BRIEF: Medicaid Reform

Background: Established in 1965 along with Medicare, Medicaid is a joint federal and state government run program that provides health care services to low-income Americans. Today, almost 73 million Americans are covered by Medicaid. It is the nation’s largest single health coverage program in the nation. For Fiscal Year 2015, combined federal and state Medicaid spending surpassed $500 billion, with the federal government contributing almost 62 percent of the spending and the states contributing about 38 percent.

Problems: Initially designed to be a safety-net for poor Americans, especially children, pregnant women, and the disabled, Medicaid has expanded in terms of eligibility and in terms of the care and services covered. Under Obamacare, an able-bodied, working age adult—the vast majority of who do not have dependent children—with an annual income no greater than 138 percent of the federal poverty level is eligible for Medicaid. This unprecedented Medicaid expansion will likely increase the number of able-bodied adults enrolled in Medicaid to 27.9 million by 2022, trailing only slightly behind the 33.1 million children expected to be enrolled in the program.                                                                  

Obamacare’s Medicaid changes have resulted in a deliberate and massive expansion of government spending. Medicaid spending is now consuming state budgets and increasing state dependence on the federal government for additional funding. According to the Centers for Medicare and Medicaid Services (CMS), by 2023, total spending will reach $835 billion of which the federal share will be $497.4 billion and the state share will be $337.5 billion.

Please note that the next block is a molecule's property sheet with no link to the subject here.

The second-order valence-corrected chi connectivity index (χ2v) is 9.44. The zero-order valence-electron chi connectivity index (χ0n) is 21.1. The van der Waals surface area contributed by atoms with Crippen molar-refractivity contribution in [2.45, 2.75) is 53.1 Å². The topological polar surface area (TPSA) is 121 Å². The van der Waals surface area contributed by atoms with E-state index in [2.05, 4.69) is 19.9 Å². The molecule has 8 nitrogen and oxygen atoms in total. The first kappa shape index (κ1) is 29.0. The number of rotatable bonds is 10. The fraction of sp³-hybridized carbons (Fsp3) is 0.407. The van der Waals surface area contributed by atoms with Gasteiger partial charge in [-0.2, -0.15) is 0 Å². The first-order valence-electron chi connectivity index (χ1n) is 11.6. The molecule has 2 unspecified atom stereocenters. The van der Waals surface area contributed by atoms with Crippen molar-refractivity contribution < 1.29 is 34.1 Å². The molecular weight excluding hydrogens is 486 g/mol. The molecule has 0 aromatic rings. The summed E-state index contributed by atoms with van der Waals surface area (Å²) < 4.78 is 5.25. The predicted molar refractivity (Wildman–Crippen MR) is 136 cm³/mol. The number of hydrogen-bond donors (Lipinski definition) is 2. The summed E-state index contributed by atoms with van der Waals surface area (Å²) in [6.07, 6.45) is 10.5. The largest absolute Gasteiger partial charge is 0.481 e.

In additional to the financial problems, Medicaid has a reputation for failing to provide high quality care to patients. Doctors are unintentionally discouraged from accepting Medicaid patients because of the program’s notoriously low levels of reimbursement, and because of burdensome rules and regulations. Studies show that Medicaid patients have less access to care, longer hospital stays and higher mortality rates than the privately insured. On average, Medicaid pays physicians about 66 percent of what Medicare pays. A recent study by the Centers for Disease Control found only 68.9 percent of physicians would accept a new Medicaid patient.

Solutions: Congress should refocus Medicaid as a primary safety-net program and return eligibility back to pre-Obamacare levels. Medicaid should provide care for low-income disabled individuals who have unique and complex needs that are not adequately met through other public or private coverage. For able-bodied individuals with low incomes, Congress should use Medicaid funding to finance a defined contribution to health plans in the private market chosen by these enrollees themselves. Private plans, with a broader network of doctors and other medical professionals, can offer superior coverage and better access to care than traditional Medicaid. Low-income elderly individuals would also benefit from being fully transitioned into Medicare coverage through a new Medicare premium support model. In that capacity, they would still receive income-related Medicaid support for Medicare premiums and cost-sharing assistance.

Finally, Medicaid, as well as Medicare, should be put on a real, multi-year budget just like other federal programs. This will enable Congress to make sound decisions in allocating federal dollars, spending, and making the appropriate trade-offs with other budgetary priorities. This would not only help insure that Medicaid dollars are focused on those who need it most, but it would also add another layer of protection to the taxpayers who are now financing four major federal entitlements.

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